The canonical implementation of KML in browsers (outside Google’s closed-source ecosystem)
has been OpenLayers, a project I’ve
critiqued in the past
for its large and complex codebase. And so I’ve had the dream of extracting
OpenLayers’s many format implementations to create a sort of
the wrong path. Unfortunately, OpenLayers embraces inheritance, interdependencies,
and a ‘native representation’ of features, so
OpenLayers.Format.KML is 31KB and
requires 29 dependent classes.
There are things that the OpenLayers KML implementation does which toGeoJSON cannot: parse embedded styles into data, try to fetch sub-files referenced with NetworkLink, and so on. It also includes an XML-parser-wrapper which apparently tries to fix subtle problems in XML implementations like IEs.
That said, since toGeoJSON aims to be simpler and smaller, it’s useful to quantify that difference. I’ll do that with websize, a quick utility I use to get gzipped/uglify‘ed sizes for libraries, just to be fair.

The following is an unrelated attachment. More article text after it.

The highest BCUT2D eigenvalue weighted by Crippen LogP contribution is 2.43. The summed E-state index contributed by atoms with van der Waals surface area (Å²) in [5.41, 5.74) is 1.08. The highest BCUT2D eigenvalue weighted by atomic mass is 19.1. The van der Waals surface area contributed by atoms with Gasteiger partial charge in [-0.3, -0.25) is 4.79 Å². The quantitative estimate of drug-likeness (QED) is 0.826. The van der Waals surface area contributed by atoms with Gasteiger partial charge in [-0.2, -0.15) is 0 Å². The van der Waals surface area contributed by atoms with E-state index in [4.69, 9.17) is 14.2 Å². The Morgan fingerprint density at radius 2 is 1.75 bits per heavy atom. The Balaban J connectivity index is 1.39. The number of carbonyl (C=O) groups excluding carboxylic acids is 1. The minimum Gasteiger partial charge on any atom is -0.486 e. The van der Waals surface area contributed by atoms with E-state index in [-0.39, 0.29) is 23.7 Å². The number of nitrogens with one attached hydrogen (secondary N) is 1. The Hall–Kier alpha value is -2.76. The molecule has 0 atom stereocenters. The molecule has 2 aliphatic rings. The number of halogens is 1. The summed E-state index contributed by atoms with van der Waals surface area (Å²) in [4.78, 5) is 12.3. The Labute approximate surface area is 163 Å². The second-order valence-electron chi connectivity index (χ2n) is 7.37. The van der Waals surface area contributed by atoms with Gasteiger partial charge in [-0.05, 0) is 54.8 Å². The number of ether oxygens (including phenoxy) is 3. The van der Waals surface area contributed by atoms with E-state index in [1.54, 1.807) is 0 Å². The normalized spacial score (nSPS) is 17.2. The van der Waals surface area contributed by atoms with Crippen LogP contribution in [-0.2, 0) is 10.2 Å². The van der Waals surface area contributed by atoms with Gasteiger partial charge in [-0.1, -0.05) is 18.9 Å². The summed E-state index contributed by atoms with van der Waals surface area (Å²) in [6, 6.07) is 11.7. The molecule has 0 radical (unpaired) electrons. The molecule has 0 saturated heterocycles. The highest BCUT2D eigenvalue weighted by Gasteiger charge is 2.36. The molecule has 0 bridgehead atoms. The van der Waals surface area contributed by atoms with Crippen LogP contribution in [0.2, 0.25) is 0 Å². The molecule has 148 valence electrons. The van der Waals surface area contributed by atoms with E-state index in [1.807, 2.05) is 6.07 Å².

A custom build of OpenLayers with just
31.1KB, while toGeoJSON is
1.0KB. So, the OpenLayers implementation is
roughly 31 times the size of toGeoJSON.
I think it would be possible to pull off the same kind of size difference with another format, given the ease of implementing KML, but none come to mind - standards like GML and GeoRSS are not used in production often.
You can use toGeoJSON via nodejs or any browser - and I’ve written a quick site that demos conversions and has a cut-and-paste interface for converting other KML files.
Right now there’s a single function,
toGeoJSON.kml(XMLDOM), which takes
an XML DOM, which can come from browser AJAX libraries like jQuery, reqwest,
d3, dojo, and so on, or from a nodejs dom library, like jsdom. In the browser,
a request & conversion would look like: